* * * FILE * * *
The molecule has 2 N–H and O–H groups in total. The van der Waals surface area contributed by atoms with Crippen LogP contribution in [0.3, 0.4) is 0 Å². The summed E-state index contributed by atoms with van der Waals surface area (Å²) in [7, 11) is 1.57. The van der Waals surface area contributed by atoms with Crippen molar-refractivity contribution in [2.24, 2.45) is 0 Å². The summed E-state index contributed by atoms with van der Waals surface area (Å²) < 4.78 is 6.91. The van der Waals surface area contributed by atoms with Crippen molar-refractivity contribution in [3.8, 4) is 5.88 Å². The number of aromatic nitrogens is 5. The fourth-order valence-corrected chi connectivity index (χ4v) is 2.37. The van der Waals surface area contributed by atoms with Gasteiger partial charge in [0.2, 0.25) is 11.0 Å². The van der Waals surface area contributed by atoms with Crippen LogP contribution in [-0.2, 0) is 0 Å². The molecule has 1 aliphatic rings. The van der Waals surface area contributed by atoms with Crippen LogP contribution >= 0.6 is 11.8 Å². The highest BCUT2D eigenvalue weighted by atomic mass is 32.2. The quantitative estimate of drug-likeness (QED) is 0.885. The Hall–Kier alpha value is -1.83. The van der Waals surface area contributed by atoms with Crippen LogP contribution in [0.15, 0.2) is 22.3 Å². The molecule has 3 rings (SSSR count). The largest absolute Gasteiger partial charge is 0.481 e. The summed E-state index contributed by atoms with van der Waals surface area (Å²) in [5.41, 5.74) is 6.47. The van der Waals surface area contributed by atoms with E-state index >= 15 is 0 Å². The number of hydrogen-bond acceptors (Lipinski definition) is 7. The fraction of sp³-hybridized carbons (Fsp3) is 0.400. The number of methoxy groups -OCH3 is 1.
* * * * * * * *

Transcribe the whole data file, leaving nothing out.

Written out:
The molecule has 2 N–H and O–H groups in total. The van der Waals surface area contributed by atoms with Crippen LogP contribution in [0.3, 0.4) is 0 Å². The summed E-state index contributed by atoms with van der Waals surface area (Å²) in [7, 11) is 1.57. The van der Waals surface area contributed by atoms with Crippen molar-refractivity contribution in [2.24, 2.45) is 0 Å². The summed E-state index contributed by atoms with van der Waals surface area (Å²) < 4.78 is 6.91. The van der Waals surface area contributed by atoms with Crippen molar-refractivity contribution in [3.8, 4) is 5.88 Å². The number of aromatic nitrogens is 5. The fourth-order valence-corrected chi connectivity index (χ4v) is 2.37. The van der Waals surface area contributed by atoms with Gasteiger partial charge in [0.2, 0.25) is 11.0 Å². The van der Waals surface area contributed by atoms with Crippen LogP contribution in [-0.2, 0) is 0 Å². The molecule has 1 aliphatic rings. The van der Waals surface area contributed by atoms with Crippen LogP contribution >= 0.6 is 11.8 Å². The highest BCUT2D eigenvalue weighted by atomic mass is 32.2. The quantitative estimate of drug-likeness (QED) is 0.885. The Hall–Kier alpha value is -1.83. The van der Waals surface area contributed by atoms with Crippen LogP contribution in [0.15, 0.2) is 22.3 Å². The molecule has 3 rings (SSSR count). The largest absolute Gasteiger partial charge is 0.481 e. The summed E-state index contributed by atoms with van der Waals surface area (Å²) in [5.41, 5.74) is 6.47. The van der Waals surface area contributed by atoms with E-state index >= 15 is 0 Å². The number of hydrogen-bond acceptors (Lipinski definition) is 7. The fraction of sp³-hybridized carbons (Fsp3) is 0.400. The number of methoxy groups -OCH3 is 1.